This is because I do see lots of young artistes making the same mistake I made at the onset. Too much emphasis on being popular than making intentional efforts to build a bankable brand. Since I don’t have a record label to sign all of them, I can have a show that speaks for them. That’s what that is about.
What were your early days in the music industry like?
It was tough because I was still trying to discover myself and had no knowledge of the business side of music-making. I knew the stage and studio were two places I enjoyed spending more time but made the mistake of prioritizing popularity over being bankable as a brand. I also didn’t quite understand what sound I should go with. That’s why I can now do reggae, R&B, Highlife, name it. With this, you start wondering what genre I’m up for unlike what obtains with record labels where it’s dictated to you.
When you said you were quitting music, you had registered your frustrations about investing much and not getting the perks befitting of your efforts. What followed after that?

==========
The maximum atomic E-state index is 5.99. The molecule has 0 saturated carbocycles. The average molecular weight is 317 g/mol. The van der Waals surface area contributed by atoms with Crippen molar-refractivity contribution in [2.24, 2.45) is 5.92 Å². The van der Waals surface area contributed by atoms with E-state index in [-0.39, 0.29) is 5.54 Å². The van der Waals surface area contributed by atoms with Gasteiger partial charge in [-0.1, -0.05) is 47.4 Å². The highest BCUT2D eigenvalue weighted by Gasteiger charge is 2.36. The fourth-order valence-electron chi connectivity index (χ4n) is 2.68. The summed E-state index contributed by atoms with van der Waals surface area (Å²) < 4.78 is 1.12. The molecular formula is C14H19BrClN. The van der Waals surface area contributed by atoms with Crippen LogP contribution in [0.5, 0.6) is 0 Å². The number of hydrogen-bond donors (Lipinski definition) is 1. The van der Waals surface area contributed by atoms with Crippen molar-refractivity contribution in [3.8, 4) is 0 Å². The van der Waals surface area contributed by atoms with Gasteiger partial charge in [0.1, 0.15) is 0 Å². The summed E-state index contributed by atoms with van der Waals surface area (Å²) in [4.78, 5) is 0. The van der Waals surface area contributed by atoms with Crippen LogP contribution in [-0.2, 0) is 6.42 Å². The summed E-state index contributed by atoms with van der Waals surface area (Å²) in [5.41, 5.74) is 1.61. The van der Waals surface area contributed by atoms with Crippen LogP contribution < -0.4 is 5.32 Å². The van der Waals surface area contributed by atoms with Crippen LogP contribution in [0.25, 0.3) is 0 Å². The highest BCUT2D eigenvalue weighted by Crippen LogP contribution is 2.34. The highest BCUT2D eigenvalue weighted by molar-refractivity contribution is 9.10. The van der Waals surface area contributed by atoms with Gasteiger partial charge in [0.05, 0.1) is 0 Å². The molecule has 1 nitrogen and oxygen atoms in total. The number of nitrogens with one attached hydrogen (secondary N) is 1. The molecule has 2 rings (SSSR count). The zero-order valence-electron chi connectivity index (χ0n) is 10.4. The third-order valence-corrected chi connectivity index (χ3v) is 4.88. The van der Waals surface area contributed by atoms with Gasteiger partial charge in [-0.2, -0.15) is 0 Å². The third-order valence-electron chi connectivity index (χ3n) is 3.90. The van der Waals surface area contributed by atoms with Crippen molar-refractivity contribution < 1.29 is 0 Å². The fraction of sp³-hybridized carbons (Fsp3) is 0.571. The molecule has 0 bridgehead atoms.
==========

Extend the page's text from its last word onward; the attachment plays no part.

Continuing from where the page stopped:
The bottom line was that I was disconnected from my fans. They didn’t know what I was doing. In the music industry, there are procedural chains. There’s the video making; the PR; the marketing. From the production of the song to the point where it gets to the listeners, there are different people in position to make things happen.
But sometimes, in the struggle to stay relevant and keep your name afloat, you just release without proper planning. There’s pressure in the industry and all these were the things I was going through at the time and thought that, perhaps, I should leave the industry while the applause is still loud. It was a scary time and I didn’t want to be known as a failed artiste. Fans simply didn’t know what I was doing and that is what we’re trying to repair.
The response I got from that video (‘Udue‘) showed how people really cared. Quite a number were unhappy, especially the media. Like ‘how can Waje say this? We write about her!’ I sincerely apologize that creatives like us can be trapped in our feelings. I now realize—thanks to my new management—that more effort is needed to stay consistent. It’s not just about content but also making sure that the music gets to listeners.
What do you say to the cliché that female artistes in the Nigerian music space are not doing enough to help each other grow?
I try to understand what it means to help every time I hear that. The truth about this is that, if females in the industry are successful, that’s enough help because there’s power in numbers. I don’t think that anyone is obligated to post when another releases an album or appear in their shows especially if they’re busy. When you do so, it’s out of your own volition.